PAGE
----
Seattle police retreated to a precinct early Sunday, just hours after declaring a riot during large demonstrations in the city’s Capitol Hill neighborhood near where weeks earlier people had set up an “occupied protest zone” that stretched for several blocks.
Some demonstrators lingered after officers filed into the department’s East Precinct about 1 a.m., but most cleared out a short time later, according to video posted online.
Authorities said rocks, bottles, fireworks and mortars were thrown at officers as they attempted to clear the area using flash bangs and pepper spray over the course of several hours stretching into Saturday night.
Seattle police Chief Carmen Best called for peace at a late-night news conference and told reporters she hadn’t seen U.S. agents the Trump administration dispatched to the city at Saturday’s protest.
Via Twitter, police said they arrested at least 45 people for assaults on officers, obstruction and failure to disperse. Twenty-one officers were left with mostly minor injuries.
As of 10pm: Police have made 45 arrests in connection with today’s riot in the East Precinct. 21 officers sustained injuries after being struck by bricks, rocks mortars/other explosives. Most officers were able to return to duty. One was treated at a hospital for a knee injury.
— Seattle Police Dept. (@SeattlePD) July 26, 2020
Earlier, protesters in Seattle broke through a fence where a youth detention facility was being built, with some attackers setting a fire and damaging a portable trailer, authorities said.
Officers investigating a possible explosive damage to walls of the East Precinct. Also reportedly some sort of explosives being thrown or fired at officers.
— Seattle Police Dept. (@SeattlePD) July 25, 2020
Thousands of protesters had initially gathered peacefully near downtown in a show of solidarity with fellow demonstrators in Portland, Oregon, where tensions with federal law enforcement have boiled over during protests stemming from the May 25 death George Floyd in police custody in Minneapolis.
Initially there was no sign of law enforcement near the Seattle march. Later, Seattle police said via Twitter that about a dozen people breached the construction site for the King County youth detention facility. Also, police said protesters broke out windows at a King County court facility.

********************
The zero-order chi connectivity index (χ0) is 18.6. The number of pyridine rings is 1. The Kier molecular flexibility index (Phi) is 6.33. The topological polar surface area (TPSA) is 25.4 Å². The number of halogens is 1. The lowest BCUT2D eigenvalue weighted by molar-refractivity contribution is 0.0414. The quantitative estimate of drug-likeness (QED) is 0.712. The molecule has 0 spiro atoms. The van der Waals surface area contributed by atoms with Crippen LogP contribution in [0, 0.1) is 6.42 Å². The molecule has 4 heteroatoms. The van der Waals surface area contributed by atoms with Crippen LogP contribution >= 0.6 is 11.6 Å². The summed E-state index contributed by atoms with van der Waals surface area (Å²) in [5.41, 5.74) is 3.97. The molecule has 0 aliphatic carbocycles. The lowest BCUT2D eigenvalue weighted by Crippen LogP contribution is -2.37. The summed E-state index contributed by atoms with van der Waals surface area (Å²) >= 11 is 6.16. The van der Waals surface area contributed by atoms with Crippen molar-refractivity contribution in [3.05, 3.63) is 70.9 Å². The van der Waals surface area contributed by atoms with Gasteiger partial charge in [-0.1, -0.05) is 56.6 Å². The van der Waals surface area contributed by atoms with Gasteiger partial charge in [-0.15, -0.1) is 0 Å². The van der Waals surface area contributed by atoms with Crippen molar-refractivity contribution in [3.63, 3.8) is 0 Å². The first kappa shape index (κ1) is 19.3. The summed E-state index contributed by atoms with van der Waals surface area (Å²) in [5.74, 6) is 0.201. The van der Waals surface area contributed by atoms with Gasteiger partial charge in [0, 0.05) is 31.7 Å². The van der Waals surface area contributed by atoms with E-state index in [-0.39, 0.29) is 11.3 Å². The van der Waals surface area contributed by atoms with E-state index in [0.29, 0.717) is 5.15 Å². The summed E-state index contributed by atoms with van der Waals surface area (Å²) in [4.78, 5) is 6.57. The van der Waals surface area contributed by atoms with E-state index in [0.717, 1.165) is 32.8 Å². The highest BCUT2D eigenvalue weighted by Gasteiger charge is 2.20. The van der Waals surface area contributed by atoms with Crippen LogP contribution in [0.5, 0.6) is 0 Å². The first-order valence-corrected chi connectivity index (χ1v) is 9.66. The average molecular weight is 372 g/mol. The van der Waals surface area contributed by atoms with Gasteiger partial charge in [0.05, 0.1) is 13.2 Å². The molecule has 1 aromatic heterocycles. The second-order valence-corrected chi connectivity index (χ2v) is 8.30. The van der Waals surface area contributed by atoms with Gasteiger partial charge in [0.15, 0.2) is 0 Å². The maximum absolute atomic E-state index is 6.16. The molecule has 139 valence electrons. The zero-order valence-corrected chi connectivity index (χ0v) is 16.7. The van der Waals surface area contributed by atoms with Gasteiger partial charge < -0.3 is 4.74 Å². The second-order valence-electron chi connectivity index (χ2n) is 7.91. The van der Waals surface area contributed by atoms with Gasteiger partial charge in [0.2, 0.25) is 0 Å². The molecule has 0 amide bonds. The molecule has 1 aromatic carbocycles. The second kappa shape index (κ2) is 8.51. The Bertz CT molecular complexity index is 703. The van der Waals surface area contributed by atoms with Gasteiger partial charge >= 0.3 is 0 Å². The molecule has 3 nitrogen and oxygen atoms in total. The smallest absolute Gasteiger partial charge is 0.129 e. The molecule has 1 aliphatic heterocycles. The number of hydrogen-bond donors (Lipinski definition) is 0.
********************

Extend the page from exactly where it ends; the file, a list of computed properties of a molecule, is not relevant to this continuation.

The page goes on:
Earlier this week King County Executive Dow Constantine, in response to long-standing demands by community activists, said he would work to eliminate youth detention centers in the county by 2025.
After the fire at the construction site authorities said they had ordered people to leave a different area, in a section of Capitol Hill, near downtown, where the East Precinct is. At least one person broke through a fence line at the precinct, authorities said, and moments later a device explosive that left an 8-inch hole in the side of the precinct.
Earlier this month police cleared the “Capitol Hill Occupied Protest” zone after two fatal shootings. A group had occupied several blocks around a park for about two weeks following standoffs and clashes that were part of the nationwide unrest over the Floyd death.
Prior to Saturday’s protests, Best had announced officers would be armed with pepper spray and other weapons, promising officers would not use tear gas and urging demonstrators to remain peaceful.
“In the spirit of offering trust and full transparency, I want to advise you that SPD officers will be carrying pepper spray and blast balls today, as would be typical for events that carry potential to include violence,” Best said.
At an emergency hearing on Friday night, U.S. District Judge James Robart granted a request from the federal government to block Seattle’s new law prohibiting police from using pepper spray, blast balls and similar weapons.
The temporary restraining order halts the law that the Seattle City Council passed unanimously last month after confrontations that have been marked by violence, looting and highway shutdowns. The law was set to take effect on Sunday.
But the U.S. Department of Justice, citing Seattle’s longstanding police consent decree, successfully argued that banning the use of crowd control weapons could actually lead to more police use of force, leaving them only with more deadly weapons.
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